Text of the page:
On the other hand, splitting from Gaga could also free up more of Carter’s time to add value to his portfolio companies. The Hollywood Reporter says the split was chalked up to “creative differences”. A representative of Carter didn’t respond to requests for comment. However, one source close to the two music moguls tells me Carter may have become too busy for Lady Gaga in recent years.

On top of angel investing and funding startups through his venture capital fund AF Square, Carter runs the Atom Factorytalent management agency that represents John Legend, rapper K’Naan, and violinist Lindsey Sterling who won a YouTube Music Award last night. That’s a lot on one plate.

Troy Carter DisruptRegarding the split, The Hollywood Reporter…reports that “while sad, [Carter] feels ‘liberated’ to be relieved from duty.” With Lady Gaga’s new album ARTPOP coming out this month and her propensity for high-production tours, Carter’s duty would have been heavy this year.

Though Carter played coy when I pressed him about being a celebrity investor when we spoke at Disrupt New York, his footprint in tech has grown significantly in the last few years.

Between his reputation as a marketing virtuoso and his extensive rolodex, he’s become quite a prolific VC. Most recently, Carter set out to raise $75 million to $100 million for a new AF Square fund with a focus on brilliant founders.

Some of Carter’s latest investments include music playlist app Songza, celebrity fundraising platform Prizeo, and viral marketing service Virool. Now he may be able to better concentrate on providing his startups with product vision, business mentorship, and industry connections.

Source: http://feedproxy.google.com/~r/Techcrunch/~3/vNq-xSX0hyQ/
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Skydivers In Two Planes Escaped After A Collision By…Skydiving

Skydivers In Two Planes Escaped After A Collision By...Skydiving

Two planes carrying skydivers had a midair collision last night over northwest Wisconsin near Lake Superior. But everyone survived because they were planning to skydive out anyway. Additionally, one pilot was able to eject and the other landed his plane safely, even though it was severely damaged.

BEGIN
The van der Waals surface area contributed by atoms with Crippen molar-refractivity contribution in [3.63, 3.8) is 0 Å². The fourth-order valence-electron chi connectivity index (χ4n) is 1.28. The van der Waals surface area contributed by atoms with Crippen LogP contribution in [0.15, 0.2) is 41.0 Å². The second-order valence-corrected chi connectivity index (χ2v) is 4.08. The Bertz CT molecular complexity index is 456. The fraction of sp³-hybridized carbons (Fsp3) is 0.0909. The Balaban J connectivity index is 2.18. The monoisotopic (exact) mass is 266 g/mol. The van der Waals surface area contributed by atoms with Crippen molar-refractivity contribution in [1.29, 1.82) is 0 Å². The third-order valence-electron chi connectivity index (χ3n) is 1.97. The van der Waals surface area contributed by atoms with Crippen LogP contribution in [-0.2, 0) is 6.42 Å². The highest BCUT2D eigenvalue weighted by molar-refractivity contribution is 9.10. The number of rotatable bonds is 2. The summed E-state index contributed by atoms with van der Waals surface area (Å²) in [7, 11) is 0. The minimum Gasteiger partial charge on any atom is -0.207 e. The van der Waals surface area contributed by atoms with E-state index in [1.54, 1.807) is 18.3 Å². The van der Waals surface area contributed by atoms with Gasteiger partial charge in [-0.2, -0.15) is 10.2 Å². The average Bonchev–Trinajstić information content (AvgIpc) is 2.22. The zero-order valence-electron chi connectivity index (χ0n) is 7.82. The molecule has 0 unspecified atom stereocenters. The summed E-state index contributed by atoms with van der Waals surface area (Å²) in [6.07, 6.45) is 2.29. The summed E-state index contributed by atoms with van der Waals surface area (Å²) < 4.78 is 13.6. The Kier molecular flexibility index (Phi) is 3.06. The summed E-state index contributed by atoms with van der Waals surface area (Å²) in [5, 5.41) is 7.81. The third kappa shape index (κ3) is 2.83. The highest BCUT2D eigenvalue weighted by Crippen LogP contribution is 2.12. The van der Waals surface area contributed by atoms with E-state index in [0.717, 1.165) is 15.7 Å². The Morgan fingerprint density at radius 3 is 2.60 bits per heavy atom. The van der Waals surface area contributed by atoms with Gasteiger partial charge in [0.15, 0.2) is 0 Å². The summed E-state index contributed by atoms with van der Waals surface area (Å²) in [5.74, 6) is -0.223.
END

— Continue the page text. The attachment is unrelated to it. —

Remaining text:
Read more…

    



Source: http://feeds.gawker.com/~r/gizmodo/full/~3/9oIOY7GjbnI/skydivers-in-two-planes-escaped-after-a-collision-by-1457830866
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2009: The UFC comes full circle, thanks to one daring adventurer

Winslow Townson-USA TODAY Sports

(As the UFC turns 20, we revisit each year from 2013 to 1993 with 20 articles in 20 days.)

Maybe it wasn’t actually the case, but at UFC 100, Frank Mir looked about as happy to hear the referee say “alright, now bring it on” as a clay pigeon might upon hearing the word “pull.” It was Brock Lesnar at the other end, after all, restrained for one long last second before the shackles would come off and the rivening could commence. The only thing we required as spectators was Mir’s courage in the ordeal

And that was how we celebrated 100 events in the UFC. By feeding Frank Mir, who’d defeated Lesnar famously a year and a half prior in Lesnar’s ballyhooed debut at UFC 81, to His Sworded Thorax. A record-breaking number of households paid for the courtesy. Mir hung around until the second round, but he wore the macabre scene on his face by fight’s end.

Lesnar, ever eloquent in such matters, described it as extracting the horseshoe that had been lodged in Mir’s hind region. That was right after he began somewhat rabidly frothing about the mouth, and just before he said he was going to drink himself some Coors Light (while standing on the Bud Light emblem) and, heck, if we’re keeping it real, maybe even “get on top” of his wife later that night.